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IBA: Volunteer Judges Needed for Teen Court

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Reach for Youth is seeking local attorneys to serve as volunteer judges at Teen Court, a program designed to reduce recidivism for first-time juvenile offenders by giving them a second chance to repair the harm they’ve caused without experiencing formal court prosecution.

Teen Court also helps teens and pre-teens, aged 11 to 17, to be accountable by providing constructive consequences for their actions while providing leadership opportunities and resolution training for young volunteers as participants in the peer-sentencing court. When teens successfully complete Teen Court, the original charges are dismissed by the court and their record stays “clean.”

The Teen Court program is held three times a week, with each court night beginning at 6 p.m. and concluding around 7:30 p.m. Attorney volunteers serving as volunteer judges preside over three cases scheduled each night. Volunteers are asked to commit to at least one court night per quarter, though greater involvement is welcomed and encouraged. Training is provided to all volunteers. Volunteer schedules are flexible and are typically distributed four to six months in advance.

An Open House will be held at 6 p.m. on Thursday, October 18, where prospective volunteers will be able to view a mock Teen Court session to learn more about the program.

Interested in volunteering? Contact Chris Ponti at chrisp@reachforyouth.org, or visit the Reach for Youth website at www.reachforyouth.org to learn more about the program.•

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  3. The practitioners and judges who hail E-filing as the Saviour of the West need to contain their respective excitements. E-filing is federal court requires the practitioner to cram his motion practice into pigeonholes created by IT people. Compound motions or those seeking alternative relief are effectively barred, unless the practitioner wants to receive a tart note from some functionary admonishing about the "problem". E-filing is just another method by which courts and judges transfer their burden to practitioners, who are the really the only powerless components of the system. Of COURSE it is easier for the court to require all of its imput to conform to certain formats, but this imposition does NOT improve the quality of the practice of law and does NOT improve the ability of the practitioner to advocate for his client or to fashion pleadings that exactly conform to his client's best interests. And we should be very wary of the disingenuous pablum about the costs. The courts will find a way to stick it to the practitioner. Lake County is a VERY good example of this rapaciousness. Any one who does not believe this is invited to review the various special fees that system imposes upon practitioners- as practitioners- and upon each case ON TOP of the court costs normal in every case manually filed. Jurisprudence according to Aldous Huxley.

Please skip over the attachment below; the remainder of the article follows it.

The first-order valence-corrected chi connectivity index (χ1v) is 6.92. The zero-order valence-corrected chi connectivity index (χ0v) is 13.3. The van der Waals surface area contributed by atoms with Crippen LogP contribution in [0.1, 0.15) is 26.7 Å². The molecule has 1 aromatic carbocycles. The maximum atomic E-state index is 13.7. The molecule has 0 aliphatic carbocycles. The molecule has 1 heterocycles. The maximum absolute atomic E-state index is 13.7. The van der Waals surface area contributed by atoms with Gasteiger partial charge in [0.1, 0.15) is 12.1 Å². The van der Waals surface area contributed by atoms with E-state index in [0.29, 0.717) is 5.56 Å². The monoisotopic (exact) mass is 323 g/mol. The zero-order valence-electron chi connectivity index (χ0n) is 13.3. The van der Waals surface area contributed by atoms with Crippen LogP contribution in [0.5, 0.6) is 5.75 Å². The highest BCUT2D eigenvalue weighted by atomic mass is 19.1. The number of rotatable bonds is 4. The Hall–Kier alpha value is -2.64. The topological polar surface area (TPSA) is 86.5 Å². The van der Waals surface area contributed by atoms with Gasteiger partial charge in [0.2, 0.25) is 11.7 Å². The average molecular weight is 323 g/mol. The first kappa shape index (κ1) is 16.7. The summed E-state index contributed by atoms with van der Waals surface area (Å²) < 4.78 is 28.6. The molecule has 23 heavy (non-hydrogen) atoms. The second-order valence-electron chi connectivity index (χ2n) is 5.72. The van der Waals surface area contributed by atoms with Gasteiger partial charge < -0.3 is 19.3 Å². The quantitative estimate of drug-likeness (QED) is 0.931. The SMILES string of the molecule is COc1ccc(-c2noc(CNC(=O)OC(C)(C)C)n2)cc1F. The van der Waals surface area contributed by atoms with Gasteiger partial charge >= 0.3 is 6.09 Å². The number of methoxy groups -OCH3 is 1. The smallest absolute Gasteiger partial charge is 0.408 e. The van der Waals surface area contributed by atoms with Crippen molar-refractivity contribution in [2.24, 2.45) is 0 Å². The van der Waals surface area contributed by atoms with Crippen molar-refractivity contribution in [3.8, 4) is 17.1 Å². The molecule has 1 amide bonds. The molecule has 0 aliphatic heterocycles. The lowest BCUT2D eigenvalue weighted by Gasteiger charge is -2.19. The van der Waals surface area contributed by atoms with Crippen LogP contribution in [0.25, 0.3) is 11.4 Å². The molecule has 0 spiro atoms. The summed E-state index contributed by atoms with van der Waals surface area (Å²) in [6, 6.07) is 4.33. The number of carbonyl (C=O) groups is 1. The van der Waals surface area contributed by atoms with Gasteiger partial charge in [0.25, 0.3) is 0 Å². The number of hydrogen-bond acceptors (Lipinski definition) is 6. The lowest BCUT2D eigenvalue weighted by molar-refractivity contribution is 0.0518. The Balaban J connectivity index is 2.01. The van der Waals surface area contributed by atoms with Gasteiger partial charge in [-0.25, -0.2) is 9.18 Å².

4. Any attorneys who practice in federal court should be able to say the same as I can ... efiling is great. I have been doing it in fed court since it started way back. Pacer has its drawbacks, but the ability to hit an e-docket and pull up anything and everything onscreen is a huge plus for a litigator, eps the sole practitioner, who lacks a filing clerk and the paralegal support of large firms. Were I an Indiana attorney I would welcome this great step forward.

  5. Can we get full disclosure on lobbyist's payments to legislatures such as Mr Buck? AS long as there are idiots that are disrespectful of neighbors and intent on shooting fireworks every night, some kind of regulations are needed.

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